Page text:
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Thursday
Jul192012

Sunscreen Clothes: Do They Work?

File photo. Jupiterimages/Thinkstock(NEW YORK) -- It's a hot summer all across America, but do you really need more than sunscreen and a hat to protect yourself from the rays?

A whole new category of products are now available that include clothes, makeup and shampoo -- all promising to offer extra protection from the sun: even bikinis.

"For the life of me, I don't know what good that will do," Dr. David Leffell, a professor of dermatology at Yale University, told ABC News about the sunscreen swimsuit. "By definition, most of the body is uncovered, so the rationale of sun-protective clothing in the bikini escapes me."

While the shampoo doesn't protect the scalp at all, the good news is that chemically treated clothes work, and Dr. Melda Isaac, a Washington, D.C., dermatologist, routinely recommends them to her patients.

"Let's face it, none of us really apply the right amount of sunscreen," she said. "Good sun protective clothing assures you of getting the proper protection."

ABC News tested a polo shirt with an ultraviolet protection factor (UPF) of 50 and a child's hoodie rated UPF 20 in a certified lab. The results were that the garments worked as advertised when they were brand new.

However, the clothing did lose some effectiveness after three or four washes, which made the experts believe they are unlikely to last more than one season.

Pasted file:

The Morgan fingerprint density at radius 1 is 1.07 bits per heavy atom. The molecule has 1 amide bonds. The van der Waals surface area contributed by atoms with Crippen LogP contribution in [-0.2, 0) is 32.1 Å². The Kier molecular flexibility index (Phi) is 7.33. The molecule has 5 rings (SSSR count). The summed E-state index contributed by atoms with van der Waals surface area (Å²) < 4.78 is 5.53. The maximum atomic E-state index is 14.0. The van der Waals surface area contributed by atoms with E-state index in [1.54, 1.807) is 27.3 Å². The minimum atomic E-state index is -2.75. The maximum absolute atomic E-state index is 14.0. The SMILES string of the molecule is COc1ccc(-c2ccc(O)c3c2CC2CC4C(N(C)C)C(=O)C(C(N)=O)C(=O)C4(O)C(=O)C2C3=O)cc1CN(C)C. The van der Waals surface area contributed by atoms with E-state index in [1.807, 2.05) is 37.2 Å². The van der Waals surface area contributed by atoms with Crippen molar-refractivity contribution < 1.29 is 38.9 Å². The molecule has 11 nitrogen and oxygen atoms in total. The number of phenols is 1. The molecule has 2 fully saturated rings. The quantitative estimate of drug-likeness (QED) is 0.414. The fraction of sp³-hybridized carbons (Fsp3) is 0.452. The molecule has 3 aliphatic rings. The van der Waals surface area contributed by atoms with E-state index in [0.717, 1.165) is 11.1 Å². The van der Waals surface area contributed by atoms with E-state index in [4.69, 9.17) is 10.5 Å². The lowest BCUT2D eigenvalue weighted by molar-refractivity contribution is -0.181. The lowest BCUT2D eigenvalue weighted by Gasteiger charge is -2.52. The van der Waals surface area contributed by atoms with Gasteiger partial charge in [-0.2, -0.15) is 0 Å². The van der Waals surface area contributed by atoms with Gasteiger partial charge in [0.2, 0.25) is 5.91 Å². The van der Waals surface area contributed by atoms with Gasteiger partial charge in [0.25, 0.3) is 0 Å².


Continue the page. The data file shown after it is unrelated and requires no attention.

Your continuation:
"A year or two would be a very good standard for the longevity of a fabric," said Leffell. "The protection doesn't last forever, and you don't want to take things out of storage every summer and assume that you're being protected."

Detergent that adds chemical sunscreen to your regular clothes also proved to be effective. What does not work is a plain, white untreated t-shirt. It offers only SPF 8 protection -- a sunburn waiting to happen. But when treated with a detergent that includes a sunscreen additive, the SPF increases to 15.

A cheaper alternative to all this remains sunscreen and dark clothes that deflect UV rays.

"If someone would actually want to wear denim on the beach, that would offer the best sun protection, but obviously that's going to be warm," said Isaac.

If not, there's always the sunscreen-treated bikini, it passed the test with an SPF of 50 but, of course, you'll need an awful lot of sunscreen for the rest of you.

Copyright 2012 ABC News Radio







ABC News Radio